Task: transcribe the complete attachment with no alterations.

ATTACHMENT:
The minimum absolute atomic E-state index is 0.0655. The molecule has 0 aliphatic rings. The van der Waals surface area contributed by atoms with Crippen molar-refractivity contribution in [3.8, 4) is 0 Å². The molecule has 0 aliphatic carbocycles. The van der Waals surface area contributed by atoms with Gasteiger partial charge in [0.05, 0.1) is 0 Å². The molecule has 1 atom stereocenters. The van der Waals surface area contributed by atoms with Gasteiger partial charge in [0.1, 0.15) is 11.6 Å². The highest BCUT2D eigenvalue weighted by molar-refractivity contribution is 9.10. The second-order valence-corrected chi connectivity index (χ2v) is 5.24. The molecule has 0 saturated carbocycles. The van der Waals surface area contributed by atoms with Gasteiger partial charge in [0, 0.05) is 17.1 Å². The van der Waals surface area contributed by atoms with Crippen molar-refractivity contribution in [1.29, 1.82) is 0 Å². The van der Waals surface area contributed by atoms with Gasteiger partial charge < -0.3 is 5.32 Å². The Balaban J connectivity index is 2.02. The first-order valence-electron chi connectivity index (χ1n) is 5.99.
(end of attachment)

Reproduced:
The minimum absolute atomic E-state index is 0.0655. The molecule has 0 aliphatic rings. The van der Waals surface area contributed by atoms with Crippen molar-refractivity contribution in [3.8, 4) is 0 Å². The molecule has 0 aliphatic carbocycles. The van der Waals surface area contributed by atoms with Gasteiger partial charge in [0.05, 0.1) is 0 Å². The molecule has 1 atom stereocenters. The van der Waals surface area contributed by atoms with Gasteiger partial charge in [0.1, 0.15) is 11.6 Å². The highest BCUT2D eigenvalue weighted by molar-refractivity contribution is 9.10. The second-order valence-corrected chi connectivity index (χ2v) is 5.24. The molecule has 0 saturated carbocycles. The van der Waals surface area contributed by atoms with Gasteiger partial charge in [0, 0.05) is 17.1 Å². The van der Waals surface area contributed by atoms with Crippen molar-refractivity contribution in [1.29, 1.82) is 0 Å². The van der Waals surface area contributed by atoms with Gasteiger partial charge < -0.3 is 5.32 Å². The Balaban J connectivity index is 2.02. The first-order valence-electron chi connectivity index (χ1n) is 5.99.